Russian box picture

At work we have several engineers in my group from St. Petersburg, Russia so I asked them for a translation. Here is what they replied with:

Hi Dan,
yes it is a Russian inscription. Better to say old Russian because after the October Revolution 1917 we do not use “Ъ” letter in the end of words.
The inscription is:
“Cartridges
3 l. b. 1916 year Lovell”
So the box contained cartridges which where very marketable goods that time…
I could not guess what is l.b. abbreviation means. Lovell I suppose is the last name of some person.

regards,
Alexandr.


And, by the way, it may be Lowell (a city in MA).
🙂

Vasiliy


What an interesting finding 🙂 Yep, it’s military ammunition for hand wielded firearms. For rifles, most likely. Maybe revolvers. Pistols weren’t much popular at that time.

Konstantin


We showed the sign to Barb’s father Stan and he said there was a munitions factory in our neighborhood back then off Woburn street along the Concord River (where the former Raytheon site was). There was a major explosion some years later that blew up the factory. He seemed to recall that there were people swimming in the river at the time that were killed by the explosion.

We also figured that the box of cartridges was manufactured there and exported to Russia.

Major update

Hey,

With the holidays upon us so quickly, we have been negligent in providing recent updates. so as a catch-up, here are a few entries rolled into one. I will let the photos do most of the talking 🙂

It starts with the two major snow storms two days apart the weekend before Christmas. As you can see by our snow gauge, we got 20 inches:

Snow Gauge

With the wood stove keeping us toasty warm, it also melted a lot of the snow off the roof resulting in lots of icicles:

Icicle 1Icicle 2

During the week, we made a pumpkin pie. Because it was late, we left the pie out on the stove overnight to cool. Fortunately there was tin foil over it because in the morning we discovered a crater in the pie:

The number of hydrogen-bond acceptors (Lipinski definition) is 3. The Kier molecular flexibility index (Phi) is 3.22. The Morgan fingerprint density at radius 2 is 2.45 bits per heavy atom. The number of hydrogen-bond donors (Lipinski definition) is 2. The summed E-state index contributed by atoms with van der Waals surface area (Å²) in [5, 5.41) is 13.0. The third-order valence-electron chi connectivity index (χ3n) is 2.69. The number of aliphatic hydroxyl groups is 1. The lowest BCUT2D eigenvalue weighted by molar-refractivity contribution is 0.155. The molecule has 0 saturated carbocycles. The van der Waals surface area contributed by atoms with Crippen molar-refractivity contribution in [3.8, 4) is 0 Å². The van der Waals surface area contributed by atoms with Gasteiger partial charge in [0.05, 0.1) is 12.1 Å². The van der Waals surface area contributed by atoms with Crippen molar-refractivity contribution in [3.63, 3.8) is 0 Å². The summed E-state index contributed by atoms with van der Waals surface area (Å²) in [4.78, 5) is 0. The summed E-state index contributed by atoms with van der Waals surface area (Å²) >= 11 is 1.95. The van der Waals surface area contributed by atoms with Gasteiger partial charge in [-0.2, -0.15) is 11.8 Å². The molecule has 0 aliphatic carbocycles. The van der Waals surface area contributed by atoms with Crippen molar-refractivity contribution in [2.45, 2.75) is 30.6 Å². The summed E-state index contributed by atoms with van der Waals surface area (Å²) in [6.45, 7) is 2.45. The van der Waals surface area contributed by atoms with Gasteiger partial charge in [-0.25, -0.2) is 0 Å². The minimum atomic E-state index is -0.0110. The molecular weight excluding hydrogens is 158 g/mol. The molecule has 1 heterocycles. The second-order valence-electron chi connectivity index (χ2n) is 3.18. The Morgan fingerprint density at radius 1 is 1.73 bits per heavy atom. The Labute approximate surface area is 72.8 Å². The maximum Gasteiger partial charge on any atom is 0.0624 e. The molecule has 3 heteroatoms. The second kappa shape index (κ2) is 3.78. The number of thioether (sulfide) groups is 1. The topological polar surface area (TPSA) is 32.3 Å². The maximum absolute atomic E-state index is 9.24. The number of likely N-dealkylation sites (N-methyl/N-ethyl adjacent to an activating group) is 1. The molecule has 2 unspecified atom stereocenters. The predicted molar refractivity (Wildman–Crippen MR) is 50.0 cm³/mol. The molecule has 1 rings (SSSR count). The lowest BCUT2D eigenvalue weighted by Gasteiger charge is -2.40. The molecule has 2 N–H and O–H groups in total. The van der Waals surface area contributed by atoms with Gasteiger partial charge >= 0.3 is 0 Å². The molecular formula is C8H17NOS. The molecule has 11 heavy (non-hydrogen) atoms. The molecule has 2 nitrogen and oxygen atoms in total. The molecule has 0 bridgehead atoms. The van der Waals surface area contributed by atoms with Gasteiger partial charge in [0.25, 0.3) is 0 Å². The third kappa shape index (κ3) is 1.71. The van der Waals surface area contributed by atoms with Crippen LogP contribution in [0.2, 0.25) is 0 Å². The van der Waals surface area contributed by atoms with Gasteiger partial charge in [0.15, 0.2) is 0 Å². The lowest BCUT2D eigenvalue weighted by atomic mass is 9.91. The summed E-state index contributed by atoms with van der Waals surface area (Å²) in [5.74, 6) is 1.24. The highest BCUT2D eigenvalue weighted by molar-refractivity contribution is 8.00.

Pie indent

And we think we found the guilty party!

Guilty

Switching subjects, we bought a dwarf lemon tree and lime tree a couple springs ago. The lime tree has not done anything (no flowers) but the lemon tree gave us one lemon the first year and three this year. We make a hot lemon juice drink with maple syrup in it. Here is the last one this year:

Lemon

On to Christmas Eve. This past summer Barbara and I celebrated our 25 year anniversary. I got this idea about recognizing the occasion on Christmas Eve with a bottle of top shelf champagne … yes, Dom Perignon! Quite the marketing for this stuff and image of exclusivity! It was real good, but we have had good stuff in the past that came close for 1/3 the price so I don’t think we will be having it on a regular basis. Actually, none of us had ever tried it before. Here are some scans from the booklet that comes with it:

Dom 1

Dom 2

Dom 3

Speaking of Christmas, check out our free Christmas Tree! Convenient too – from our front yard!!! It was given to us about 15 years ago by Barb’s father as a sapling.

Free Tree

One of the gifts Barbara received was a “Squirrel Stopper” bird feeder that is guaranteed to keep squirrels off. We need something like that because we are overrun with these things!

Grey squirrel

The feeder is high off the ground and has that baffle half way up that not only goes outward as you go up, but it also rocks back and forth and is on springs to bounce up and down.

Feeding station

So far so good. The squirrels hang out below it but have not tried to climb up that we have seen. BTW, there was a black squirrel out there the other morning:

Black squirrel

However, about 5 days went by and there were no birds. We were getting concerned. Then we got another snow storm today and all of a sudden the birds found it! Lots of them – red cardinals, chickadees, nuthatches, and others.

Found it

Press 1 for this, 2 for that

I wanted to share a rather humerous automated phone survey I participated in (reluctantly). Our Chevy Tahoe (the one below that reached 200K miles in September) broke down on Barb last week on her way to work after voting. So we called AAA and had it towed to our mechanic. It needed a new fuel pump, which went once before and left us stranded years back at 97,000 miles. It appears 100K is the life span for this fuel pump.

Anyway, the automated phone survey was regarding their service. One of the questions was something like “How satisfied were you with the promptness of the driver? Press 1 for Very Satisfied, 2 for Satisfied, 3 for Neutral, 4 for Dissatisfied, and 5 for Very Dissatisfied.” Since we waited over 30 minutes (they had estimated 45 minutes) I chose #2 for Satisfied. The system came back with:

“You pressed the number 2. If this is correct, press 1. Otherwise press 2.”

In other words, I had to press a number to confirm that I had pressed a certain number. Talk about introducing confusion and opportunity for error! I used to work at a company (Voicetek) that developed and sold IVR systems capable of applications like this, but it was essentially a tool kit. With it a customer can write a good application or a poor one. So I always tell people not to blame the system. Blame the application designer!